[The traditional characterization of a particle's mass "m" in terms of energy "E" is referring to Einstein's equation E = m c² where "c" is the speed of light. As to the Higgs particle detected, its average mass is corresponding to that of 132 protons.]
Crucially, both teams' findings appear exceptionally robust. In physics terms, evidence for a new particle requires a “3-sigma” measurement, corresponding to a 1-in-740 chance that a random fluke could explain the observations, and a claim of discovery requires a 5-sigma effect, or a 1-in–3.5 million shot that the observations are due to chance. In December representatives of the two experiments had announced what one called “intriguing, tantalizing hints” of something brewing in the collider data. But those hints fell short of the 3-sigma level. The new ATLAS finding met not just that level of significance but cleared the gold standard 5-sigma threshold, and CMS very nearly did as well, with a 4.9-sigma finding. "
Above: One possible signature of a Higgs boson from a simulated proton–proton collision. It decays almost immediately into two jets of hadrons and two electrons, visible as lines. Hadrons are massive particles bearing the mass of, at least, two or more protons (or neutrons).
Above: Formation and decay of a Higgs boson. This time it's a decay into hadrons and leptons. If leptons are being represented by electrons, we have a situation like that predicted for the simulated process further above where two jets of hadrons and two electrons are being produced.
Above: Another mechanism of formation for the Higgs particle in the Large Hadron Collider. From there it could be imagined that different patterns of decay might exist as well as can be studied in the simulation further above.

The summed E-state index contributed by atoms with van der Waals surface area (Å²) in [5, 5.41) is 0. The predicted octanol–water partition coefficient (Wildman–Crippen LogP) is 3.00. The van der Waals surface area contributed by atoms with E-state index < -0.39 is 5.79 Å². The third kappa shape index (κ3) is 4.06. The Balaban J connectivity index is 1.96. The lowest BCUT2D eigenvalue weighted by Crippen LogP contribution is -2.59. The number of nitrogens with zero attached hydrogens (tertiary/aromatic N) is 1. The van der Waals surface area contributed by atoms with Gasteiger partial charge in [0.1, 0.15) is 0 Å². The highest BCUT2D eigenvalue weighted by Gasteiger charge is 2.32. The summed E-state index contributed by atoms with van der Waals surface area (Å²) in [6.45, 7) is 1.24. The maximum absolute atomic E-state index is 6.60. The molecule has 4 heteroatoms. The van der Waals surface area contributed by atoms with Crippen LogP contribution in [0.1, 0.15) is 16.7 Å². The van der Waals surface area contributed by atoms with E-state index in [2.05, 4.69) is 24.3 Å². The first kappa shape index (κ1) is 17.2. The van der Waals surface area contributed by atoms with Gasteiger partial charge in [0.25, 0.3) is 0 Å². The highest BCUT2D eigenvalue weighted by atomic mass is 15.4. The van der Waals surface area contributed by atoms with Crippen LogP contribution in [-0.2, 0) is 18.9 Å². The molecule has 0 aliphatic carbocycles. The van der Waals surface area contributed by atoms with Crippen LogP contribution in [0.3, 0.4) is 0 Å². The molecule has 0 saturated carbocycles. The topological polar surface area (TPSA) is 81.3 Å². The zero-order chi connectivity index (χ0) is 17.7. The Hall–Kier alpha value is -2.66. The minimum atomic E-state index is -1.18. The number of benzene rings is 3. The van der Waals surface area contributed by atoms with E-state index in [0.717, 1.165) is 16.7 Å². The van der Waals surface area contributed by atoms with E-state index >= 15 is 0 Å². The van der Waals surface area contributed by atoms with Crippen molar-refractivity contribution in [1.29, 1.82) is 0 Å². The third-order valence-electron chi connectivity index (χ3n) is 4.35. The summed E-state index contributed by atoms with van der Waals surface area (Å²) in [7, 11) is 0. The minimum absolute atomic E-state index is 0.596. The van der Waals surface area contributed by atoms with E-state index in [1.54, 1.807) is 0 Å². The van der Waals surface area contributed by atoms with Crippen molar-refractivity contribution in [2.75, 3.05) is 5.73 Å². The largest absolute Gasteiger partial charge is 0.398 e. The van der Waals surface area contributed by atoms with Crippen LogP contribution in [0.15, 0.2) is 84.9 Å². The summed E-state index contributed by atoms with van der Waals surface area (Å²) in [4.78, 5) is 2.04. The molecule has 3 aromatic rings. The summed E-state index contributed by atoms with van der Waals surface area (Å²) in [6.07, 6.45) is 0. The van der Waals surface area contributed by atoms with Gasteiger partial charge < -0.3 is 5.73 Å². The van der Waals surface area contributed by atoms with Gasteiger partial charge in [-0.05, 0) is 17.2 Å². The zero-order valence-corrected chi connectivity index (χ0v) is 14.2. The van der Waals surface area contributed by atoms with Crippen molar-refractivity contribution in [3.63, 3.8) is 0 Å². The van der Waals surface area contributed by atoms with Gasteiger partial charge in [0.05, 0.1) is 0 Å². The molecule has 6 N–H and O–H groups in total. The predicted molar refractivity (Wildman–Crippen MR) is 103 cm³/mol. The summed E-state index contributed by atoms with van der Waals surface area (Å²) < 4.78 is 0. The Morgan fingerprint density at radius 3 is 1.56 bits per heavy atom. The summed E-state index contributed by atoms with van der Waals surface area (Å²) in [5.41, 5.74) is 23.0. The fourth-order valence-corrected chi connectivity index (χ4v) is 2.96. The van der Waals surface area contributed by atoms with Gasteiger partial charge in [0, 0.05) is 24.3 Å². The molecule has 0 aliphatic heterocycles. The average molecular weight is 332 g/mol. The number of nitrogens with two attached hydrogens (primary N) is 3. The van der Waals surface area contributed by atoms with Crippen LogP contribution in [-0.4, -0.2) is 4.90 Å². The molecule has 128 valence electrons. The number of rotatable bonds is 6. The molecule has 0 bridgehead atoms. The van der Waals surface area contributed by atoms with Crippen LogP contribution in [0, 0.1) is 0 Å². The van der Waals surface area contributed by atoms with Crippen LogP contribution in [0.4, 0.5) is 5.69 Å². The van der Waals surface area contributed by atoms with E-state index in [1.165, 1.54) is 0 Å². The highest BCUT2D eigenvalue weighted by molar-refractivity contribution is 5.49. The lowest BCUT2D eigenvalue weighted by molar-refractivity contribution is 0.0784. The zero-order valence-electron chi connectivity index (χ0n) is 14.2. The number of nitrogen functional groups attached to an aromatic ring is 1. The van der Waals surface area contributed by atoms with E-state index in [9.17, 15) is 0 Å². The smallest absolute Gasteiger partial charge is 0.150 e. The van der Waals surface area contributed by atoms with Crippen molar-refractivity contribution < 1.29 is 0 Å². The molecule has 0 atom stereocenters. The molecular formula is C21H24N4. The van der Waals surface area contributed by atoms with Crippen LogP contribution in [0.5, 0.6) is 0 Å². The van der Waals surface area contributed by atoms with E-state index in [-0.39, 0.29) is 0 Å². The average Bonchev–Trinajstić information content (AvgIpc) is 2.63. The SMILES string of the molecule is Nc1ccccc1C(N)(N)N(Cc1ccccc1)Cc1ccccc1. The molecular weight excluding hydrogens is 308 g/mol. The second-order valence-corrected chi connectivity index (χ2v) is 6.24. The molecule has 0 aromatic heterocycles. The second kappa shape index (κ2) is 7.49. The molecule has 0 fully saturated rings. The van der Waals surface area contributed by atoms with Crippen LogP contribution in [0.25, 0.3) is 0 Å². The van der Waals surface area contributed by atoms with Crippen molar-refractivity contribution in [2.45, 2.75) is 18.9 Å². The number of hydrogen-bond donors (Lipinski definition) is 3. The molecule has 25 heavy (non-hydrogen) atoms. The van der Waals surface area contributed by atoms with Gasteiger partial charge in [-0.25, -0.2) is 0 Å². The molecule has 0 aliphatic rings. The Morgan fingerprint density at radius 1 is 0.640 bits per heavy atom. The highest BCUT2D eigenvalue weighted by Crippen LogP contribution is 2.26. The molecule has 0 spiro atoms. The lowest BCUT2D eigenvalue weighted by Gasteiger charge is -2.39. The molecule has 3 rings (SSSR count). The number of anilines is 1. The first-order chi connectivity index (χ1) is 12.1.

Above: Summary of interactions between particles described by the Standard Model. Leptons are particles with negligible mass like electrons. Quarks are considered to be the basic constituents of all elementary particles while gluons are either keeping protons and neutrons together in the nucleus of an atom or "glue" together those quarks that constitute more complicated structures like protons. The W and Z particles are massive bosons like the predicted Higgs boson itself while photons are massless "parcels of energy".
According to a mainstream theory in particle physics, the Higgs boson is essential for the transference of mass to any other particle known in the formation of "real" matter as we know it from daily experience in the world we live in. The transference of mass by means of a Higgs field and which is, in most theories, represented by a Higgs particle could then be imagined using the following model of thought, the Cocktail Party Simile:
A group of people is gathering on a cocktail party, no one knowing each other. At first, those persons are rather regularly distributed until a well-known celebrity appears that attracts the interest of everybody. People are now approaching that celebrity who finds it more and more difficult to move because of a growing cluster of persons in his/her reach. A similar effect would have been reached if the celebrity's inert mass was growing without other people surrounding him or her. An increase or transference of mass would therefore take place whenever a certain particle or person with a special ability to attract or transfer mass appears in a defined environment of other particles or persons. Same thing would happen if only a "massless rumour" enters into a cocktail party environment. People would cluster in order to hear what it's all about and thereby create a ball of mass. Such could be the mechanism predicted for the interaction of elementary particles with the Higgs boson.